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Windows 7: Lots of BSODs (dxgmms1.sys atikmpag.sys etc)


11 Jul 2011   #1

Windows 7 Ultimate x64
 
 
Lots of BSODs (dxgmms1.sys atikmpag.sys etc)

Hi,

I have been having daily BSODs for some time now. They seem somewhat random, although more prevalent when gaming, so I decided to format the PC. Well, it's exactly the same scenario so I'm pretty sure it's not software related.
Also, sometimes when booting I get this and I have to try some times to make it successfully boot.

I'm using Windows 7 Ultimate x64 and the hardware is about 3 years old (Intel C2Q Q9450, ATi HD4870, ASUS P5Q Deluxe) and not overclocked.

I have attached the files suggested in the sticky.

Thanks.

My System SpecsSystem Spec
.

11 Jul 2011   #2

Win 8 Release candidate 8400
 
 

Quote   Quote: Originally Posted by continente View Post
Hi,

I have been having daily BSODs for some time now. They seem somewhat random, although more prevalent when gaming, so I decided to format the PC. Well, it's exactly the same scenario so I'm pretty sure it's not software related.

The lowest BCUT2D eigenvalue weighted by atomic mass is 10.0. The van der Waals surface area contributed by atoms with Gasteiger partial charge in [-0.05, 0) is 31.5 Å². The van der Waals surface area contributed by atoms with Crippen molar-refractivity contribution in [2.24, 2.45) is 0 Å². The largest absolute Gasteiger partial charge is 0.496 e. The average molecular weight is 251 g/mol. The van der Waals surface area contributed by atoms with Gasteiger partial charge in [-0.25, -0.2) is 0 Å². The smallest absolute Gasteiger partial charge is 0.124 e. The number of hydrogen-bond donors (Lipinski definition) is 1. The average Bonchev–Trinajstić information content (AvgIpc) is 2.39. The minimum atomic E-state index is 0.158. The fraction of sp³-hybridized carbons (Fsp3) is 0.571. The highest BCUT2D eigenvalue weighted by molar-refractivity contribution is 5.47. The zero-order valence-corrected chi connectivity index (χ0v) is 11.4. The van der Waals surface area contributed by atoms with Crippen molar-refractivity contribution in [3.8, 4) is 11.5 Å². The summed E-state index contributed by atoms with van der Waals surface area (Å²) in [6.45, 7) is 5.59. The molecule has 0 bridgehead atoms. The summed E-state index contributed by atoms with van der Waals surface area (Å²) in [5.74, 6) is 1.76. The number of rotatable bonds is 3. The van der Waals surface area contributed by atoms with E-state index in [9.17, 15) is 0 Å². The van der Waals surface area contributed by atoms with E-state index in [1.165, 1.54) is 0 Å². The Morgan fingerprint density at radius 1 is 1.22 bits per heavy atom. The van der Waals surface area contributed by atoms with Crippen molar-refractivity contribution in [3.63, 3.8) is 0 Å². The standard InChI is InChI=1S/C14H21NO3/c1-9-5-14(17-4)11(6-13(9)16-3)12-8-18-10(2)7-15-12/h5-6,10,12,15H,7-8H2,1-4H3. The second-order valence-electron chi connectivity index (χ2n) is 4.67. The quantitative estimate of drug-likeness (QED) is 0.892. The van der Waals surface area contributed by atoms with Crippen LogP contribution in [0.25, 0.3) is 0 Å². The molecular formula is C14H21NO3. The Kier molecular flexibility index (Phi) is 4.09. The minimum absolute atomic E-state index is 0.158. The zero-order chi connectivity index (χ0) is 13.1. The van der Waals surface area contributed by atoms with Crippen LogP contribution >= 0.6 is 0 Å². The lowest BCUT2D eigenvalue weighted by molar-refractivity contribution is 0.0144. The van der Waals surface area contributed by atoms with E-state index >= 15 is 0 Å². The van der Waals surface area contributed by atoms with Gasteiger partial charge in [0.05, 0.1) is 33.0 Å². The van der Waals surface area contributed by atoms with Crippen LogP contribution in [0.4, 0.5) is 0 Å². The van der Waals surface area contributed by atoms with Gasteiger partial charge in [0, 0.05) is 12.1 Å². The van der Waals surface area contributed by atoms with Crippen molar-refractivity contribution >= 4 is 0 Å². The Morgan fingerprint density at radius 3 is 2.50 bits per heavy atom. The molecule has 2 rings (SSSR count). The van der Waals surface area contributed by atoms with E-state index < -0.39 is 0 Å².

Also, sometimes when booting I get this and I have to try some times to make it successfully boot.

I'm using Windows 7 Ultimate x64 and the hardware is about 3 years old (Intel C2Q Q9450, ATi HD4870, ASUS P5Q Deluxe) and not overclocked.

I have attached the files suggested in the sticky.

Thanks.
Two problems are immediately apparent. First

1-ASACPI.SYS a major cause of BSOD's in the 2005 rev.

The pre 2009 version of this driver is a known BSOD cause.

The 2005 version of this driver is a known BSOD cause.
Please visit this link: ASUS teK Computer Inc. -Support- Drivers and Download P7P55D LE
ASUSTeK Computer Inc. -Support- Drivers and Download P7P55D LE

Scroll down to the Utilities category, then scroll down to the "ATK0110 driver for WindowsXP/Vista/Windows 7 32&64-bit" (it's about the 12th item down).
Download and install it.
Go to C:\Windows\System32\drivers to check and make sure that the ASACPI.sys file is date stamped from 2009 or 2010 (NOT 2005).

2-Memory corruption caused by an un-named driver. Please run these two tests